A recent dialectological survey by Cathryn Yang (2010)[17] shows that the Lalo cluster comprises at least 7 closely related languages. Three of these (Eastern, Western, and Central) constitute the Core Lalo group and are located in the traditional Lalo homeland of southern Dali Prefecture. There are also four peripheral languages, Mangdi, Eka, Yangliu, and Xuzhang, whose ancestors migrated out of the Lalo homeland at different times.

All Lalo languages show a reflex of the Proto-Lalo autonym *la2lo̠Hpa̠L; i.e. the name that the Proto-Lalo called themselves are still preserved in the various modern Lalo languages. Eka speakers’ autonym is now o21 kʰa24, but elderly speakers claimed that their more archaic autonym is la21 lu̠33 po̠21 (Yang 2010).

Yang's (2010:209) phylogenetic tree of Lalo is as follows.

  • Proto-Lalo
    • Eka
    • Mangdi 芒底
    • Yangliu 杨柳
    • Greater Lalo
      • Xuzhang 徐掌
      • Core Lalo
        • Eastern
          • Taoshu 桃树
          • Core Eastern
        • Central-Western
          • Central
            • East Mountain
            • Core Central
          • Western
            • Yilu 义路
            • Core Western

Alu may be related, but this is uncertain due to the lack of data.[18]


  1. ^ Xishanba (Central) at Ethnologue (18th ed., 2015)
    Dongshanba (Eastern, Western, East Mountain Central) at Ethnologue (18th ed., 2015)
    Eastern at Ethnologue (18th ed., 2015)
    Western at Ethnologue (18th ed., 2015)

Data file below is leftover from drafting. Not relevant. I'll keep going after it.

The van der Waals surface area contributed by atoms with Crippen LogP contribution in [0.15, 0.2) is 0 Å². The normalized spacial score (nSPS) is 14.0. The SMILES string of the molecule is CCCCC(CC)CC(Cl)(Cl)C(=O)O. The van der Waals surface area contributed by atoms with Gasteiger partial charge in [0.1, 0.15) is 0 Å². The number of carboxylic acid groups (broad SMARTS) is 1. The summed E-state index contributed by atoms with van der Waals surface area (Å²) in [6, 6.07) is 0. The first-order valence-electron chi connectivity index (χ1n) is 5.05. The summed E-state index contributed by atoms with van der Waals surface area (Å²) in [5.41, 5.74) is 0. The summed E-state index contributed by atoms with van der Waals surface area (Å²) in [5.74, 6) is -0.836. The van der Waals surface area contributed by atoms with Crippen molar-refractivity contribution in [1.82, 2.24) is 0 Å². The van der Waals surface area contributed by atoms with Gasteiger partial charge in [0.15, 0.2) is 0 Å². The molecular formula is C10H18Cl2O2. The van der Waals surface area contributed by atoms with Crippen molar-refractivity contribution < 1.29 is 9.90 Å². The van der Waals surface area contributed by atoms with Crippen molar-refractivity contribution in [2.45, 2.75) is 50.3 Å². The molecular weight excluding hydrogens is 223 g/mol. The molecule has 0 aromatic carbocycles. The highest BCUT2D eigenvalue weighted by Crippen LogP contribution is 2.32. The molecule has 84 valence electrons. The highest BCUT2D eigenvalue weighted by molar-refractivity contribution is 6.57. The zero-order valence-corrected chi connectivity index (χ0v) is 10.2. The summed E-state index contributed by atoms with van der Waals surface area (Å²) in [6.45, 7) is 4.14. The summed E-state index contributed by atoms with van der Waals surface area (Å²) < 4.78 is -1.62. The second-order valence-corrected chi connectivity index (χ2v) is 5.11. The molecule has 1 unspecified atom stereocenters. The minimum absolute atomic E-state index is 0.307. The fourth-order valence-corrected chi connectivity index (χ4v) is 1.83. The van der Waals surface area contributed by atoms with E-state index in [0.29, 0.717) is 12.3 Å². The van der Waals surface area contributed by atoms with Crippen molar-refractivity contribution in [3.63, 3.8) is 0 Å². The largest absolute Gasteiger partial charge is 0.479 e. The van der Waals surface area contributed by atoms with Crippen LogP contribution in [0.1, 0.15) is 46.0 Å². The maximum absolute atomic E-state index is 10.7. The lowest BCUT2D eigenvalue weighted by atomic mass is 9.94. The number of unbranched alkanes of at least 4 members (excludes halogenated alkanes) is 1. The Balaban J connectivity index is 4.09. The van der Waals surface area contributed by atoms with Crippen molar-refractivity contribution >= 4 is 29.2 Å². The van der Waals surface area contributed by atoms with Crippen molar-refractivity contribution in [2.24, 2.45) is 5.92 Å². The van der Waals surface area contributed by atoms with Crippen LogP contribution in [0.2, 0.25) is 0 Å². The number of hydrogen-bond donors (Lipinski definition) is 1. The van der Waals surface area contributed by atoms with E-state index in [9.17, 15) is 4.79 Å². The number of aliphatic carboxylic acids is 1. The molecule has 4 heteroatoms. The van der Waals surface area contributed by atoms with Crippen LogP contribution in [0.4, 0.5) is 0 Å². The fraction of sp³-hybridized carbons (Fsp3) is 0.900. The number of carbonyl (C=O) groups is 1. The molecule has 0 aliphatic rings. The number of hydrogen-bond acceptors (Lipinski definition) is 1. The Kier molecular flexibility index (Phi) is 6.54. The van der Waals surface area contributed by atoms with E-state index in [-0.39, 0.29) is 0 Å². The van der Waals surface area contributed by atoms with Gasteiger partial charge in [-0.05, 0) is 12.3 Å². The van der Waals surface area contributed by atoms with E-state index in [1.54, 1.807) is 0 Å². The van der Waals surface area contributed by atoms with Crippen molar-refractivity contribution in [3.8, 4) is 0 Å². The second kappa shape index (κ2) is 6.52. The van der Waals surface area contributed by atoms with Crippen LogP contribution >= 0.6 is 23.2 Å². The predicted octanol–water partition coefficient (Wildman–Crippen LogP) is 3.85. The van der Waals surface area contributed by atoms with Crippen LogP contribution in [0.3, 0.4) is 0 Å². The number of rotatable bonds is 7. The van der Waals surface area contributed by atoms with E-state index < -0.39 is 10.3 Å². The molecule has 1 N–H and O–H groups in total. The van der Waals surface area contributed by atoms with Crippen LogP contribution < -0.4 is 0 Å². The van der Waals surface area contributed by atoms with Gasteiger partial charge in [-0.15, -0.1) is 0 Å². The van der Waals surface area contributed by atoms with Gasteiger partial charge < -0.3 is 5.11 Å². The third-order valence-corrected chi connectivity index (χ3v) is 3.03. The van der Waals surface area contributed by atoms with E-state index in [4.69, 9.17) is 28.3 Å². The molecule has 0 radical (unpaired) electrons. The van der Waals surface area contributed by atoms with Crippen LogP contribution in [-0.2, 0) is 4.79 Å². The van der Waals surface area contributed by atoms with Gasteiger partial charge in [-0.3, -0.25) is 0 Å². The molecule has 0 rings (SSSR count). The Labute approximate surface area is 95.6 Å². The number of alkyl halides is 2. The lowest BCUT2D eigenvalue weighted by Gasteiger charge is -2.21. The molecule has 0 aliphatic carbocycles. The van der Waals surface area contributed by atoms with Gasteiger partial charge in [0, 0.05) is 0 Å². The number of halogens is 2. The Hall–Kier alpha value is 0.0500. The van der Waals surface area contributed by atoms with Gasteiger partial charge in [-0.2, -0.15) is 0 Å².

2. ^ Hammarström, Harald; Forkel, Robert; Haspelmath, Martin, eds. (2017). "Lalo". Glottolog 3.0. Jena, Germany: Max Planck Institute for the Science of Human History. 
  3. ^ Yang, Cathryn. 2009. Regional variation in Lalo: Beyond east and west. La Trobe Papers in Linguistics, 12.
  4. ^ Bradley, David. 2007. East and Southeast Asia. In Moseley, Christopher (ed.), Encyclopedia of the World's Endangered Languages, 349-424. London & New York: Routledge.
  5. ^ "双江拉祜族佤族布朗族傣族自治县勐勐镇那布社区彝家新村自然村". Retrieved 2017-12-30. 
  6. ^ "耿马傣族佤族自治县贺派乡芒底村民委员会". Retrieved 2017-12-30. 
  7. ^ "耿马傣族佤族自治县贺派乡芒底村民委员会芒底自然村". Retrieved 2017-12-30. 
  8. ^ "隆阳区瓦房彝族苗族乡徐掌村委会". Retrieved 2017-12-30. 
  9. ^ "隆阳区瓦房彝族苗族乡徐掌村委会徐掌". Retrieved 2017-12-30. 
  10. ^ Chen Shilin [陈士林], et al. 1985. Yiyu jianzhi [彝语简志]. Beijing: Ethnic Publishing House [民族出版社].
  11. ^ Wang Xingzhong [王兴中] & Zhao Weihua [赵卫华]. 2013. Geography and multilingualism in Lincang [临沧地理与双语使用]. Kunming: Yunnan People's Press [云南人民出版社]. ISBN 978-7-222-08581-7
  12. ^ Wang Guoxu [王国旭]. 2011. A study of Lalu Yi of Xinping County [新平彝语腊鲁话研究]. Ph.D. dissertation. Beijing: Minzu University.
  13. ^ "新平县建兴乡马鹿村民委员会". Retrieved 2017-12-30. 
  14. ^ "新平县建兴乡磨味村民委员会". Retrieved 2017-12-30. 
  15. ^ "_彝学研究网 | 走进云南西双版纳州勐腊县象明彝族乡". Retrieved 2017-12-30. 
  16. ^ Yunnan minzu shibie zonghe diaocha zubian 云南民族识别综合调查组编 (1979). Yunnan minzu shibie zonghe diaocha baogao (1960 nian) 云南民族识别综合调查报告(1960年). Kunming: Yunnan minzuxue yanjiu suoyin 云南民族学研究所印.
  17. ^ Yang, Cathryn. 2010. Lalo regional varieties: Phylogeny, dialectometry, and sociolinguistics. Melbourne: La Trobe University PhD dissertation.
  18. ^ Hsiu, Andrew. 2017. The Lawu languages: footprints along the Red River valley corridor.